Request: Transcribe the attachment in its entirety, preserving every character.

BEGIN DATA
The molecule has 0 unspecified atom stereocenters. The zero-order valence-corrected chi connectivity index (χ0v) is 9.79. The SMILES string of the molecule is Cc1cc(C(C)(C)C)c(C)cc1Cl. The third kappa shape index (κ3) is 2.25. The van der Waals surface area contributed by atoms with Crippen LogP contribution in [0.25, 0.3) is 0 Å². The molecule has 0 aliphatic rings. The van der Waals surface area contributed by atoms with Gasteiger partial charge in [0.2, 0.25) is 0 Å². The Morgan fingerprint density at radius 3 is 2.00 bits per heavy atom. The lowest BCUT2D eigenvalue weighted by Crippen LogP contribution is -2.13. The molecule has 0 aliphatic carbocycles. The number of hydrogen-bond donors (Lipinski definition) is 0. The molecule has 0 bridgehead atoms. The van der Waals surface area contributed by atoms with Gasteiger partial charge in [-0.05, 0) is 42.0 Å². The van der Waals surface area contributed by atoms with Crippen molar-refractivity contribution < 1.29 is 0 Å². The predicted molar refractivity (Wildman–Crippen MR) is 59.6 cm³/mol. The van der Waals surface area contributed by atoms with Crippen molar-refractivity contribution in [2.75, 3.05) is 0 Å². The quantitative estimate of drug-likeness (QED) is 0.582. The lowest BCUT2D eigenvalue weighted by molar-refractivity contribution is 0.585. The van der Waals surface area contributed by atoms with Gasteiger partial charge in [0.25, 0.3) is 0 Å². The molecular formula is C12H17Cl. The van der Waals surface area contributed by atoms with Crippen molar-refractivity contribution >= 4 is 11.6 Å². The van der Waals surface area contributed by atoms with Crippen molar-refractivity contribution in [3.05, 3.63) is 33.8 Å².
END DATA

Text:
The molecule has 0 unspecified atom stereocenters. The zero-order valence-corrected chi connectivity index (χ0v) is 9.79. The SMILES string of the molecule is Cc1cc(C(C)(C)C)c(C)cc1Cl. The third kappa shape index (κ3) is 2.25. The van der Waals surface area contributed by atoms with Crippen LogP contribution in [0.25, 0.3) is 0 Å². The molecule has 0 aliphatic rings. The van der Waals surface area contributed by atoms with Gasteiger partial charge in [0.2, 0.25) is 0 Å². The Morgan fingerprint density at radius 3 is 2.00 bits per heavy atom. The lowest BCUT2D eigenvalue weighted by Crippen LogP contribution is -2.13. The molecule has 0 aliphatic carbocycles. The number of hydrogen-bond donors (Lipinski definition) is 0. The molecule has 0 bridgehead atoms. The van der Waals surface area contributed by atoms with Gasteiger partial charge in [-0.05, 0) is 42.0 Å². The van der Waals surface area contributed by atoms with Crippen molar-refractivity contribution < 1.29 is 0 Å². The predicted molar refractivity (Wildman–Crippen MR) is 59.6 cm³/mol. The van der Waals surface area contributed by atoms with Crippen molar-refractivity contribution in [2.75, 3.05) is 0 Å². The quantitative estimate of drug-likeness (QED) is 0.582. The lowest BCUT2D eigenvalue weighted by molar-refractivity contribution is 0.585. The van der Waals surface area contributed by atoms with Gasteiger partial charge in [0.25, 0.3) is 0 Å². The molecular formula is C12H17Cl. The van der Waals surface area contributed by atoms with Crippen molar-refractivity contribution >= 4 is 11.6 Å². The van der Waals surface area contributed by atoms with Crippen molar-refractivity contribution in [3.05, 3.63) is 33.8 Å².